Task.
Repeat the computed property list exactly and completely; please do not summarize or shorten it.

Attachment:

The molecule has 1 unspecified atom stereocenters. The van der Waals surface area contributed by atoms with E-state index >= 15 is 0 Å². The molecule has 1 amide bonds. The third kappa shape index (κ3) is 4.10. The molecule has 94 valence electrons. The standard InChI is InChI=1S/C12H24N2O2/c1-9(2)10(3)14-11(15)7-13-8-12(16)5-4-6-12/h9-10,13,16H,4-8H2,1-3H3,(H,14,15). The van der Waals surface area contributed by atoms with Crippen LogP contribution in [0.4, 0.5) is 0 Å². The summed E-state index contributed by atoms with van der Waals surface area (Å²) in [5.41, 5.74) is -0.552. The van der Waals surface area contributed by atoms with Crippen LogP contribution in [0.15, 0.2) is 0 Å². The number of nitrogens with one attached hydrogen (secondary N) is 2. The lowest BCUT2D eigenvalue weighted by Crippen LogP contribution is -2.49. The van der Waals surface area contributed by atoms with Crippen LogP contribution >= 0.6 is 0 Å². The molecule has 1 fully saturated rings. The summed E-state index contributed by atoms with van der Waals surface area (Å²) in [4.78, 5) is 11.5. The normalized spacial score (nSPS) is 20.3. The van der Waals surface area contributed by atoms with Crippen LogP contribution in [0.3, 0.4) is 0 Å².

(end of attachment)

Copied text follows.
The molecule has 1 unspecified atom stereocenters. The van der Waals surface area contributed by atoms with E-state index >= 15 is 0 Å². The molecule has 1 amide bonds. The third kappa shape index (κ3) is 4.10. The molecule has 94 valence electrons. The standard InChI is InChI=1S/C12H24N2O2/c1-9(2)10(3)14-11(15)7-13-8-12(16)5-4-6-12/h9-10,13,16H,4-8H2,1-3H3,(H,14,15). The van der Waals surface area contributed by atoms with Crippen LogP contribution in [0.4, 0.5) is 0 Å². The summed E-state index contributed by atoms with van der Waals surface area (Å²) in [5.41, 5.74) is -0.552. The van der Waals surface area contributed by atoms with Crippen LogP contribution in [0.15, 0.2) is 0 Å². The number of nitrogens with one attached hydrogen (secondary N) is 2. The lowest BCUT2D eigenvalue weighted by Crippen LogP contribution is -2.49. The van der Waals surface area contributed by atoms with Crippen LogP contribution >= 0.6 is 0 Å². The molecule has 1 fully saturated rings. The summed E-state index contributed by atoms with van der Waals surface area (Å²) in [4.78, 5) is 11.5. The normalized spacial score (nSPS) is 20.3. The van der Waals surface area contributed by atoms with Crippen LogP contribution in [0.3, 0.4) is 0 Å².